The website went down around December 6, 2008, with all of its various URLs leading directly to error or Internet service provider pages. It returned later that month.

Relationship with the British National Party and National Front

In a BBC documentary, Mark Collett, who is the former leader of the Young BNP and head of publicity for the party, openly boasted that people's photographs would appear on Redwatch. Another documentary shown on the BBC entitled Trouble up North followed Antony White and other National Front activists, showing them engaged in a fight with activists from an anti-fascist organisation. White was shown photographing and filming the opposition, and the resulting material later appearing on Redwatch.

The BNP leadership published a statement in April 2004 restating their official position that members are prohibited from providing material to the site.[8] After the three-year-old BNP membership list was leaked to the Internet in November 2008, BNP Chairman Nick Griffin was interviewed on BBC News, saying:

The site Redwatch has nothing to do with us. We've repeatedly condemned it - it's a disciplinary offence for our members to use it. It's run by a group of neo-Nazi lunatics, who at various times have threatened to stab me on sight; for being a moderate and a sell-out and in the pay of the Jews. These people are mad - that site is nothing to do with us.[9]

Association with violence

There have been many reports to the police of people receiving death threats after their details have appeared on the Redwatch website. These have included Members of Parliament and their families.[10] According to Searchlight, a Leeds teacher who complained about a far right activist, Antony White, leafleting his school, had his details listed on Redwatch, allegedly after the jailing of White. Far right supporters then firebombed the teacher's car.[11] According to Indymedia, an anti-racist was followed and attacked on May 16, 2006 after the recent appearance of his personal data on the Redwatch website. The assailants reportedly shouted "We'll kill you, you leftist motherfucker!".[12]

Merseyside Trades Union Congress organiser Alec McFadden received death threats shortly after his details appeared on the website. At precisely the same time, Joe Owens, a Merseyside BNP candidate with several convictions for violent offences, began sending him emails gloating that he had photographic details of his house, car and family.[13] Since standing as a Respect - The Unity Coalition candidate in the May 2006 elections, McFadden has been physically attacked, including being stabbed in the face at his home. [14]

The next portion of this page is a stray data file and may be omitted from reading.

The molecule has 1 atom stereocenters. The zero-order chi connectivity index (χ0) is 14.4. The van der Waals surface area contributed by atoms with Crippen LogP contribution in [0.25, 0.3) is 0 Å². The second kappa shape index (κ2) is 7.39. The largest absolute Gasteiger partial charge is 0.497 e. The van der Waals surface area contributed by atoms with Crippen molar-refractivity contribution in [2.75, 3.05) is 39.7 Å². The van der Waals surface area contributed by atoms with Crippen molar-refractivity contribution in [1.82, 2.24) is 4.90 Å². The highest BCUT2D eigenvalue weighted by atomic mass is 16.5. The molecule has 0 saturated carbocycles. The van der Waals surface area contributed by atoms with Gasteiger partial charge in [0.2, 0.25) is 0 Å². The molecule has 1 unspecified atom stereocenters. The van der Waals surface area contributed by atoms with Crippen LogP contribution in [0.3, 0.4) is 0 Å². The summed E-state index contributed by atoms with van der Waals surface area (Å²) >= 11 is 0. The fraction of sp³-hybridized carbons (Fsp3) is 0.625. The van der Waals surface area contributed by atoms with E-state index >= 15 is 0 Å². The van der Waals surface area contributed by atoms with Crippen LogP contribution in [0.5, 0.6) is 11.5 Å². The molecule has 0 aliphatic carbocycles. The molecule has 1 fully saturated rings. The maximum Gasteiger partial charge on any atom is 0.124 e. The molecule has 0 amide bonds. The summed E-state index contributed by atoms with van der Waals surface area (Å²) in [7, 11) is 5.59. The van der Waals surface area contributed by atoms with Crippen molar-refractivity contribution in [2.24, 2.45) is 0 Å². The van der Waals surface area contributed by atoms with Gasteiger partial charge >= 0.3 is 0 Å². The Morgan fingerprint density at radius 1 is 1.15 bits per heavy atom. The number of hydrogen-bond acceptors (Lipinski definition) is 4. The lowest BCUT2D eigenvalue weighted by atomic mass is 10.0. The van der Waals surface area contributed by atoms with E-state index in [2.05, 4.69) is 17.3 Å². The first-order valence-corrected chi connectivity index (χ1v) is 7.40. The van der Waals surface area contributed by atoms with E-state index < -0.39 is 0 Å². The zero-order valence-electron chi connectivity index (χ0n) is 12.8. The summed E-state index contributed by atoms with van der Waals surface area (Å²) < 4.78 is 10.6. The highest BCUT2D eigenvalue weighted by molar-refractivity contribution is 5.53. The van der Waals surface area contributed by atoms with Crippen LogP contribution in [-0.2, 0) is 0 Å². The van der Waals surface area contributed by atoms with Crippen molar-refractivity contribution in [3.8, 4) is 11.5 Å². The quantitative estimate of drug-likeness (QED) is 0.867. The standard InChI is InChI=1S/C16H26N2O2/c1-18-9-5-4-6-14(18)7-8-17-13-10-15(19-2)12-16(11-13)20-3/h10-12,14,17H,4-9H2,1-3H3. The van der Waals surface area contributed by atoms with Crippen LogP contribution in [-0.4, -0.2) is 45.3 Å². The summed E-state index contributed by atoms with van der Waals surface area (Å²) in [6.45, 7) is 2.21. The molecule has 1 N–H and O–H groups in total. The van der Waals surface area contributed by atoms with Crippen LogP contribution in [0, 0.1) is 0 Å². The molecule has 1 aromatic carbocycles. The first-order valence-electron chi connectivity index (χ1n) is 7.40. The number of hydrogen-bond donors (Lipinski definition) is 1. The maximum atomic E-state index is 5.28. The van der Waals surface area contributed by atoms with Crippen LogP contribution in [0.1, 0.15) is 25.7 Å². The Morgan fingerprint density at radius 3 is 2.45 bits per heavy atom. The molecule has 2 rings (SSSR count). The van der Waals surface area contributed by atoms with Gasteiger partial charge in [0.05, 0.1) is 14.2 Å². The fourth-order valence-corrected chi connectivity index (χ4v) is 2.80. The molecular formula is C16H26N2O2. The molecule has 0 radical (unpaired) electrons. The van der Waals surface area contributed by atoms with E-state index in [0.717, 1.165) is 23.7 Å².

In May 2006, a Polish political activist was attacked and stabbed, requiring surgery. He stated that he believed the attack was linked to his recent listing on the Polish version of the website.[15] In March 2008, the attacker, a member of the neo-Nazi Blood and Honour, was sentenced to ten years imprisonment for attempted murder.

Websites outside Britain

The British website links to Redwatch sites in Poland, Germany, the Netherlands and New Zealand. As of January 2007, the links provided for New Zealand, Germany, and the Netherlands led to a Blogspot blog with no posts, an unrelated cybersquatted site, and a dead link respectively. The Polish site was still active as of December 2007.[16]


  1. ^ "Article based on the ANL press release". Retrieved 2009-10-23. 
  2. ^ Gale 2006, p. 241
  3. ^ Searchlight magazine, April 1993
  4. ^ "Details of the Hull BNP branch's activity". Retrieved 2009-10-23. 
  5. ^ Vellacott, James. "Sunday Mirror article about Sheppard's house being raided". Retrieved 2009-10-23. 
  6. ^ "Man jailed for racist leaflet drop". BBC News. 2003-03-03. Retrieved 2009-10-23. 
  7. ^ Matthew Taylor, Web of hate, The Guardian, 4 October 2006. Retrieved 22 October 2009.
  8. ^ Details of BNP policy
  9. ^ 20 maart 2009. "Footage of Nick Griffin BBC interview". Retrieved 2009-10-23. 
  10. ^ "The Guardian". The Guardian.,11981,1125242,00.html. Retrieved 2009-10-23. 
  11. ^ "Searchlight article about a Leeds teacher who was attacked". Retrieved 2009-10-23. 
  12. ^ "appall for solidarity and a warning - Indymedia Ireland". Retrieved 2009-10-23. 
  13. ^ "Indymedia article about harassment". 2003-11-21. Retrieved 2009-10-23. 
  14. ^ "Socialist Worker Newspaper Article about attack on Alec McFadden". 2006-05-27. Retrieved 2009-10-23. 
  15. ^
  16. ^ "::: Redwatch - Polska :::". Retrieved 2009-10-23. 

External links